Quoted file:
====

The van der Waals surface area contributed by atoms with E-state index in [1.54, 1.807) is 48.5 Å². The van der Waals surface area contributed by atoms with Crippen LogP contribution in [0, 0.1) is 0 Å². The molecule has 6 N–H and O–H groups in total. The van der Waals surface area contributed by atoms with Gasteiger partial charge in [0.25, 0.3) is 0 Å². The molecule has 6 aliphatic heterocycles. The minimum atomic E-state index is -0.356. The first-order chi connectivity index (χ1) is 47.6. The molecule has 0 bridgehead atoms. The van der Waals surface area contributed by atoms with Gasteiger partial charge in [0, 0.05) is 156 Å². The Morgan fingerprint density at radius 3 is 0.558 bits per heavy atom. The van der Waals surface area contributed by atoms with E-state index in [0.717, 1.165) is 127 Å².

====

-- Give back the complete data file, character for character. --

The van der Waals surface area contributed by atoms with E-state index in [1.54, 1.807) is 48.5 Å². The van der Waals surface area contributed by atoms with Crippen LogP contribution in [0, 0.1) is 0 Å². The molecule has 6 N–H and O–H groups in total. The van der Waals surface area contributed by atoms with Gasteiger partial charge in [0.25, 0.3) is 0 Å². The molecule has 6 aliphatic heterocycles. The minimum atomic E-state index is -0.356. The first-order chi connectivity index (χ1) is 47.6. The molecule has 0 bridgehead atoms. The van der Waals surface area contributed by atoms with Gasteiger partial charge in [0, 0.05) is 156 Å². The Morgan fingerprint density at radius 3 is 0.558 bits per heavy atom. The van der Waals surface area contributed by atoms with E-state index in [0.717, 1.165) is 127 Å².